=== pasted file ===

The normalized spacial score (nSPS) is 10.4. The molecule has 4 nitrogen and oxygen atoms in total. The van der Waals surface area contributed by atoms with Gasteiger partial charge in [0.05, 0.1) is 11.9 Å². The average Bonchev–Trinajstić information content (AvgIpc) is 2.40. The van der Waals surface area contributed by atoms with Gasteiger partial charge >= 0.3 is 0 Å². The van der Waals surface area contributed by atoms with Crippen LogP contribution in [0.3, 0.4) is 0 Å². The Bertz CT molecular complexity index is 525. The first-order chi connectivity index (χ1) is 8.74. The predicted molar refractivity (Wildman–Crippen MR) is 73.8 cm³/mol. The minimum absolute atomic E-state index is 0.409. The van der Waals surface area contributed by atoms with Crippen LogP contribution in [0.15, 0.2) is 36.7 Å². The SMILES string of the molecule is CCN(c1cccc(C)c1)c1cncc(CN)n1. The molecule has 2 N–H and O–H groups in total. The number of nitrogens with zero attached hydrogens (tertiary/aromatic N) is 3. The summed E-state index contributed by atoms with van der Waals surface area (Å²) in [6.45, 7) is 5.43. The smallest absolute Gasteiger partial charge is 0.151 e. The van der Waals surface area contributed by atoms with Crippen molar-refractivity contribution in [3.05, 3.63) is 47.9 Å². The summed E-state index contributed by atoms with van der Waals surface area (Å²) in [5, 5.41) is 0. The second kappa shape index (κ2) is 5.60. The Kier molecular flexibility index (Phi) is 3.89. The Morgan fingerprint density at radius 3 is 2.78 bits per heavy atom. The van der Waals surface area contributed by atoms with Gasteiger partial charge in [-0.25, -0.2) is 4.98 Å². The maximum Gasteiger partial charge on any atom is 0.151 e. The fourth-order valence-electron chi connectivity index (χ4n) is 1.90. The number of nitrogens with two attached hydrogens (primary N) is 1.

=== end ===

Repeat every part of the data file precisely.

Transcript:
The normalized spacial score (nSPS) is 10.4. The molecule has 4 nitrogen and oxygen atoms in total. The van der Waals surface area contributed by atoms with Gasteiger partial charge in [0.05, 0.1) is 11.9 Å². The average Bonchev–Trinajstić information content (AvgIpc) is 2.40. The van der Waals surface area contributed by atoms with Gasteiger partial charge >= 0.3 is 0 Å². The van der Waals surface area contributed by atoms with Crippen LogP contribution in [0.3, 0.4) is 0 Å². The Bertz CT molecular complexity index is 525. The first-order chi connectivity index (χ1) is 8.74. The predicted molar refractivity (Wildman–Crippen MR) is 73.8 cm³/mol. The minimum absolute atomic E-state index is 0.409. The van der Waals surface area contributed by atoms with Crippen LogP contribution in [0.15, 0.2) is 36.7 Å². The SMILES string of the molecule is CCN(c1cccc(C)c1)c1cncc(CN)n1. The molecule has 2 N–H and O–H groups in total. The number of nitrogens with zero attached hydrogens (tertiary/aromatic N) is 3. The summed E-state index contributed by atoms with van der Waals surface area (Å²) in [6.45, 7) is 5.43. The smallest absolute Gasteiger partial charge is 0.151 e. The van der Waals surface area contributed by atoms with Crippen molar-refractivity contribution in [3.05, 3.63) is 47.9 Å². The summed E-state index contributed by atoms with van der Waals surface area (Å²) in [5, 5.41) is 0. The second kappa shape index (κ2) is 5.60. The Kier molecular flexibility index (Phi) is 3.89. The Morgan fingerprint density at radius 3 is 2.78 bits per heavy atom. The van der Waals surface area contributed by atoms with Gasteiger partial charge in [-0.25, -0.2) is 4.98 Å². The maximum Gasteiger partial charge on any atom is 0.151 e. The fourth-order valence-electron chi connectivity index (χ4n) is 1.90. The number of nitrogens with two attached hydrogens (primary N) is 1.